OBJECTIVE - We sought to determine whether alterations in meal absorption and gastric emptying contribute to the mechanism by which inhibitors of dipeptidyl peptidase-4 (DPP-4) lower postprandial glucose concentrations. RESEARCH DESIGN AND METHODS - We simultaneously measured gastric emptying, meal appearance, endogenous glucose production, and glucose disappearance in 14 subjects with type 2 diabetes treated with either vildaglipitin (50 mg b.i.d.) or placebo for 10 days using a double-blind, placebo-controlled, randomized, crossover design. RESULTS - Fasting (7.3 ± 0.5 vs. 7.9 ± 0.5 mmol/l) and peak postprandial (14.1 ± 0.6 vs. 15.9 ± 0.9 mmol/l) glucose concentrations were lower (P < 0.01) after vildagliptin treatment than placebo. Despite lower glucose concentrations, postprandial insulin and C-peptide concentrations did not differ during the two treatments. On the other hand, the integrated (area under the curve) postprandial glucagon concentrations were lower (20.9 ± 1.6 vs. 23.7 ± 1.3 mg/ml per 5 h, P < 0.05), and glucagon-like peptide 1 (GLP-1) concentrations were higher (1,878 ± 270 vs. 1,277 ± 312 pmol/l per 5 h, P = 0.001) during vildagliptin administration compared with placebo. Gastric emptying and meal appearance did not differ between treatments. CONCLUSIONS - Vildagliptin does not alter gastric emptying or the rate of entry of ingested glucose into the systemic circulation in humans. DPP-4 inhibitors do not lower postprandial glucose concentrations by altering the rate of nutrient absorption or delivery to systemic circulation. Alterations in islet function, secondary to increased circulating concentrations of active GLP-1, are associated with the decreased postprandial glycemic excursion observed in the presence of vildagliptin.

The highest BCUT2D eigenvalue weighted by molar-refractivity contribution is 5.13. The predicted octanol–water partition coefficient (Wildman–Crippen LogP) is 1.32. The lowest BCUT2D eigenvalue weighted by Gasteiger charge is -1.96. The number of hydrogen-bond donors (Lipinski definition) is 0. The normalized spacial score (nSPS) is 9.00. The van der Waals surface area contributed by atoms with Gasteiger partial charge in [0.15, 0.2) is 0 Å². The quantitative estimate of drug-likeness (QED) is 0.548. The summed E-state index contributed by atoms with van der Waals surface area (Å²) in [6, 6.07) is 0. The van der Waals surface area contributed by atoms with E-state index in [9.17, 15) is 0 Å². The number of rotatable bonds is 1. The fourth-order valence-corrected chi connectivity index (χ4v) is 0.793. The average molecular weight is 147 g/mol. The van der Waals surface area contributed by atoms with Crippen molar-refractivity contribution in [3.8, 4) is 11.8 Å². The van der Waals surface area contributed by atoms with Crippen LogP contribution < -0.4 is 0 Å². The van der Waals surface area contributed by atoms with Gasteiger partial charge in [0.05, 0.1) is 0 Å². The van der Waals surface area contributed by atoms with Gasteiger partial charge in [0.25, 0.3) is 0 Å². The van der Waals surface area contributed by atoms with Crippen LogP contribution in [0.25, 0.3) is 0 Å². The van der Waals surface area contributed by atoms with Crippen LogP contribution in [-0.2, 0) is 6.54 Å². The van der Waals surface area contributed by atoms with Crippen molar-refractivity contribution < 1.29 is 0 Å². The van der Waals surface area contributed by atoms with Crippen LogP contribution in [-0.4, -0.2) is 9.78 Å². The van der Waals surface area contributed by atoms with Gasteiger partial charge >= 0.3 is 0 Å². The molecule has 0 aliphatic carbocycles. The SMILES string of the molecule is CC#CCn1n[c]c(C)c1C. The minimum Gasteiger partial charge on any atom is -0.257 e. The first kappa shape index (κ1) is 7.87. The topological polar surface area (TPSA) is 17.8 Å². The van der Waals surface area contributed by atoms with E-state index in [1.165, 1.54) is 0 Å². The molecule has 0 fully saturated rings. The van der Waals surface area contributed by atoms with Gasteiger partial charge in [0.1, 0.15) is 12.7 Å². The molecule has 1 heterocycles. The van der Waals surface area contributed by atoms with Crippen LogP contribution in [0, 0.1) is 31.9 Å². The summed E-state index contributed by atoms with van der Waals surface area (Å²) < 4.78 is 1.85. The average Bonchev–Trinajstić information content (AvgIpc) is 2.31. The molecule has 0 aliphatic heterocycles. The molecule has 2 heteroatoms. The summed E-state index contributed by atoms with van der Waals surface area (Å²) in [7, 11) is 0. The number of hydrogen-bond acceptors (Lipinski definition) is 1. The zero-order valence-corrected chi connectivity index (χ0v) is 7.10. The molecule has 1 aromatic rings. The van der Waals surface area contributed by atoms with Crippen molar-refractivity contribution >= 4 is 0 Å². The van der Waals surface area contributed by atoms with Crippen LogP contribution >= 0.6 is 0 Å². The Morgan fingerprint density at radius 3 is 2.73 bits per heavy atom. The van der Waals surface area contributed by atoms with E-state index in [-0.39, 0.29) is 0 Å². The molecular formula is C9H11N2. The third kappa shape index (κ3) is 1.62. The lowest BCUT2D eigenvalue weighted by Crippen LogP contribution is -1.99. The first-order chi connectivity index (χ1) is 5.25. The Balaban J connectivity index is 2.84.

ASJC Scopus subject areas
- Internal Medicine
- Endocrinology, Diabetes and Metabolism